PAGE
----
Former U.S. Ambassador to Afghanistan Karl Eikenberry directs the U.S.-Asia Security Initiative and is the Oksenberg-Rohlen Distinguished Fellow at Stanford University’s Shorenstein Asia-Pacific Research Center. He is affiliated with the Center for International Security Cooperation, the Europe Center, and the Center on Democracy, Development and the Rule of Law at Stanford’s Freeman Spogli Institute for International Studies.
As ambassador to Afghanistan from May 2009 to July 2011, Eikenberry led the civilian surge directed by President Obama to reverse insurgent momentum and set the conditions for transition to full Afghan sovereignty. Before appointment as chief of mission in Kabul, he had a 35-year career in the U.S. Army, retiring with the rank of lieutenant general. His military operational posts included commander and staff officer with mechanized, light, airborne and ranger infantry units in the continental U.S., Hawaii, Korea, Italy and Afghanistan as the commander of the American-led coalition forces from 2005 to 2007.
Eikenberry has served in various policy and political-military positions, including deputy chairman of the NATO Military Committee in Brussels, Belgium; director for strategic planning and policy for the U.S. Pacific Command at Camp Smith, Hawaii; U.S. security coordinator and chief of the Office of Military Cooperation in Kabul, Afghanistan; Assistant Army and later defense attaché at the U.S. Embassy in Beijing, China; senior country director for China, Taiwan, Hong Kong and Mongolia in the Office of the Secretary of Defense; and deputy director for Strategy, Plans and Policy on the Army Staff.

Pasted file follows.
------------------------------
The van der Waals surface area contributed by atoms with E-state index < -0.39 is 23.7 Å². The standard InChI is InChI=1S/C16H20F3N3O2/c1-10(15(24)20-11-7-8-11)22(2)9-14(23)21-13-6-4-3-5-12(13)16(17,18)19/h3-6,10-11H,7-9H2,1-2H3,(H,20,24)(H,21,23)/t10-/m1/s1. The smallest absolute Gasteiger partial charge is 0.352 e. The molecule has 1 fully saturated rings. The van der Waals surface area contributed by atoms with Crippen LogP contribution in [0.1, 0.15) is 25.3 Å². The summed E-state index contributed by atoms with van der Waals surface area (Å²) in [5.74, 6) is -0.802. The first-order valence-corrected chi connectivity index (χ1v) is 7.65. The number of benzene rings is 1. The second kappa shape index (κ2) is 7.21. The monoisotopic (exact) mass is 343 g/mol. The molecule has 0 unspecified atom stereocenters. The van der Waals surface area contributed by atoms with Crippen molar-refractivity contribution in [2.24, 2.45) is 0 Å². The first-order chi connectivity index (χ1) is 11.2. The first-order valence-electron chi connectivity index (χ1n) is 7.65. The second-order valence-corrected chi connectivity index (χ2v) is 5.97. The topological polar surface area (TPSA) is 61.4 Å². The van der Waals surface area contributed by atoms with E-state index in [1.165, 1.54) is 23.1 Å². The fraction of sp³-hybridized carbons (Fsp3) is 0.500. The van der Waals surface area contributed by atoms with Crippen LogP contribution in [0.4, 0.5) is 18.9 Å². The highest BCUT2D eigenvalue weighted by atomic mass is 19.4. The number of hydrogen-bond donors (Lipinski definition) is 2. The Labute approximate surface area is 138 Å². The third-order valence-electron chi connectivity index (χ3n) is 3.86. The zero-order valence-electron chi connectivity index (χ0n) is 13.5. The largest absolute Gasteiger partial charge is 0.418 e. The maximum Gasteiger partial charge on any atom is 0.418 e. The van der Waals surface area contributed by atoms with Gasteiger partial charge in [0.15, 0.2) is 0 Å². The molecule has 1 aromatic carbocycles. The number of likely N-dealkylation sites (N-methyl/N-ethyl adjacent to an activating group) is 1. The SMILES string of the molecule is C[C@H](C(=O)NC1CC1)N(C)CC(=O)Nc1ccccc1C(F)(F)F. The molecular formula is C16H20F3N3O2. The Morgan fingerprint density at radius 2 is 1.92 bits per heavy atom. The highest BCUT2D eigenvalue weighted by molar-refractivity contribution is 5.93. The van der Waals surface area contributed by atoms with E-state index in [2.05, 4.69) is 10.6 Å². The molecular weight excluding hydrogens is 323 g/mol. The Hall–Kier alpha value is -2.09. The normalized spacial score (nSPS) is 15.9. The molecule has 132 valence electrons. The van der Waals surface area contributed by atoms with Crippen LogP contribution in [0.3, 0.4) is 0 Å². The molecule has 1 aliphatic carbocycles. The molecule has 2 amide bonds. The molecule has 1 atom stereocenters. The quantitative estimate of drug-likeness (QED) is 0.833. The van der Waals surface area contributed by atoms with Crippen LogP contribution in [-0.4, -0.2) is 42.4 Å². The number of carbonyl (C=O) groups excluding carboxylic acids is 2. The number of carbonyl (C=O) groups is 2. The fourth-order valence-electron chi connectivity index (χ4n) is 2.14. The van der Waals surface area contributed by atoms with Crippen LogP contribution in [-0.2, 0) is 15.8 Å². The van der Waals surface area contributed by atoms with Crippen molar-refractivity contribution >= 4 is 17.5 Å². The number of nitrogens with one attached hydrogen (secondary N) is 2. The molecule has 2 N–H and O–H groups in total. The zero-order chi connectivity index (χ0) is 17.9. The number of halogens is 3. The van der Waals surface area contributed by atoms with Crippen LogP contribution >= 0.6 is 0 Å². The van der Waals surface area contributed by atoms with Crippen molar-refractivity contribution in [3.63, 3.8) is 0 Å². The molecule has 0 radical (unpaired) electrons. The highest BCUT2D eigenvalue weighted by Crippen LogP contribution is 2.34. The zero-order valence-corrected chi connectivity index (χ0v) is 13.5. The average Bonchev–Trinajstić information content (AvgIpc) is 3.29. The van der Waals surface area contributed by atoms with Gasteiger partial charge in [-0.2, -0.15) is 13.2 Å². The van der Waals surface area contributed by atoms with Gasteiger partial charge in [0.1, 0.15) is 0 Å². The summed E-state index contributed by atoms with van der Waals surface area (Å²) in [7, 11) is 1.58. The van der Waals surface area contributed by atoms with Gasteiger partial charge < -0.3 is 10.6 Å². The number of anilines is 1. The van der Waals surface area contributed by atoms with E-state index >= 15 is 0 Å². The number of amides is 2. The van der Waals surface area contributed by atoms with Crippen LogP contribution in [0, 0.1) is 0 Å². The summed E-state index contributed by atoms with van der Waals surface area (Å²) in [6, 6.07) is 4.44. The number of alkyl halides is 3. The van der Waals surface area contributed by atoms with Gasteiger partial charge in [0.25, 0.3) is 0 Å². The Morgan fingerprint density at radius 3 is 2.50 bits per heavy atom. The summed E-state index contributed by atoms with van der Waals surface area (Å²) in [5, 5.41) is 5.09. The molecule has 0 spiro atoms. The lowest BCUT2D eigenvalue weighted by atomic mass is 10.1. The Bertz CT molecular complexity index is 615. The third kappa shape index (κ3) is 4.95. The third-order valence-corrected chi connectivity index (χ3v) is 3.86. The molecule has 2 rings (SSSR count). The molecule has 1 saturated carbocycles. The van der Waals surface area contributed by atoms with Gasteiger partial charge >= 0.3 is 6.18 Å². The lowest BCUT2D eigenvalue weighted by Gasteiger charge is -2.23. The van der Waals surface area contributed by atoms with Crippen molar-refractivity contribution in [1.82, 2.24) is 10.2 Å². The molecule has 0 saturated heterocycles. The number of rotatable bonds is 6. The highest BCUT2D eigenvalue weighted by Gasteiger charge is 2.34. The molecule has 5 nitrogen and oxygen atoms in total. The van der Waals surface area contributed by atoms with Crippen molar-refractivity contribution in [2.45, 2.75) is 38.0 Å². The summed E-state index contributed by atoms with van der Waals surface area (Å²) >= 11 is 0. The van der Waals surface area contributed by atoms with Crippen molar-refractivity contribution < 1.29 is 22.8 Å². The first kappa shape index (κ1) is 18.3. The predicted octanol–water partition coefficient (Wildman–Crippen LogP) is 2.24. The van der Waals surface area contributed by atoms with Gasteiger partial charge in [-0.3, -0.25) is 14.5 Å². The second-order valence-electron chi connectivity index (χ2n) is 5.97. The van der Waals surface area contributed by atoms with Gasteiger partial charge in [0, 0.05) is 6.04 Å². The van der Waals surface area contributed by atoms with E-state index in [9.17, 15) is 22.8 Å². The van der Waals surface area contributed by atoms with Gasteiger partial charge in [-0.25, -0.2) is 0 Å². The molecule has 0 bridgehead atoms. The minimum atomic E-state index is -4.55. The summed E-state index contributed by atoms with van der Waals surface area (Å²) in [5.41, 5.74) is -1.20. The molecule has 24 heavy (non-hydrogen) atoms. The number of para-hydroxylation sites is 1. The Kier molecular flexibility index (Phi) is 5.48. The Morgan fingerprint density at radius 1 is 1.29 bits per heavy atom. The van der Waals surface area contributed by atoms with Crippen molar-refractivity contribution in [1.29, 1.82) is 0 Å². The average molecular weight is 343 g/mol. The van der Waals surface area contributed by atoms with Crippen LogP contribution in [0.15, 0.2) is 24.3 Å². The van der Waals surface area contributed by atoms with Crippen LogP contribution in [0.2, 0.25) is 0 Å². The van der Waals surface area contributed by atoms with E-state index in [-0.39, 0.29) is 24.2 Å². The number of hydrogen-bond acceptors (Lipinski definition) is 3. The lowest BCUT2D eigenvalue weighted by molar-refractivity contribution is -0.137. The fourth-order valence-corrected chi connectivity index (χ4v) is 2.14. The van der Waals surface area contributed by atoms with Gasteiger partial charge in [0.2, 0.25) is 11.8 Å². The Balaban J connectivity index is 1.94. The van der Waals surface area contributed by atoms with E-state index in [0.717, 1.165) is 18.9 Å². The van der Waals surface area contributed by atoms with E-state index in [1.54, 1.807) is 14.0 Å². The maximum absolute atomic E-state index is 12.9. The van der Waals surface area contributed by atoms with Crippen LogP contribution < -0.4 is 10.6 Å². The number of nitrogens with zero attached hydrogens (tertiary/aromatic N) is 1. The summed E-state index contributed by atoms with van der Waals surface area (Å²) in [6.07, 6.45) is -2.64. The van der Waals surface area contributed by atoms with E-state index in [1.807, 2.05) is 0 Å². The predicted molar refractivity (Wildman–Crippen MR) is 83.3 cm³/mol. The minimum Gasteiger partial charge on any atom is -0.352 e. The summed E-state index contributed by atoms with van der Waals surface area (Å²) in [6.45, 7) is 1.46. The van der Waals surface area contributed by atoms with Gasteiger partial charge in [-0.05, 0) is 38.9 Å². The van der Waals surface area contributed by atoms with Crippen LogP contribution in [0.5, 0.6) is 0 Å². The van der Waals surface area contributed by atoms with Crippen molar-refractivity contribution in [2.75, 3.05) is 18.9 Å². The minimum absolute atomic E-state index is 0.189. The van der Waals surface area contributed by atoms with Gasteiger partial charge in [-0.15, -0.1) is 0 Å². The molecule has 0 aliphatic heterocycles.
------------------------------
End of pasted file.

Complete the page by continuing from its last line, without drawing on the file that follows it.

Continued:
Eikenberry is a graduate of the U.S. Military Academy. He earned master’s degrees from Harvard University in East Asian studies and from Stanford University in political science, and was a national security fellow at Harvard’s Kennedy School of Government. He earned a British Foreign and Commonwealth Office interpreter’s certificate in Mandarin Chinese and an advanced degree in Chinese history from Nanjing University.
His military awards include the Defense Distinguished and Superior Service Medals, Legion of Merit, Bronze Star, Ranger Tab, Combat and Expert Infantryman badges, and master parachutist wings. He received many honors for his service from U.S. government agencies, along with the Canadian Meritorious Service Cross, French Legion of Honor, Afghanistan’s Ghazi Amir Amanullah Khan and Akbar Khan Medals, and the NATO Meritorious Service Medal.
Eikenberry is a fellow of the American Academy of Arts and Sciences and a member of the Council on Foreign Relations. His writing on U.S. and international security issues has appeared in Foreign Affairs, The Washington Quarterly, The American Interest, the New York Times and the Washington Post.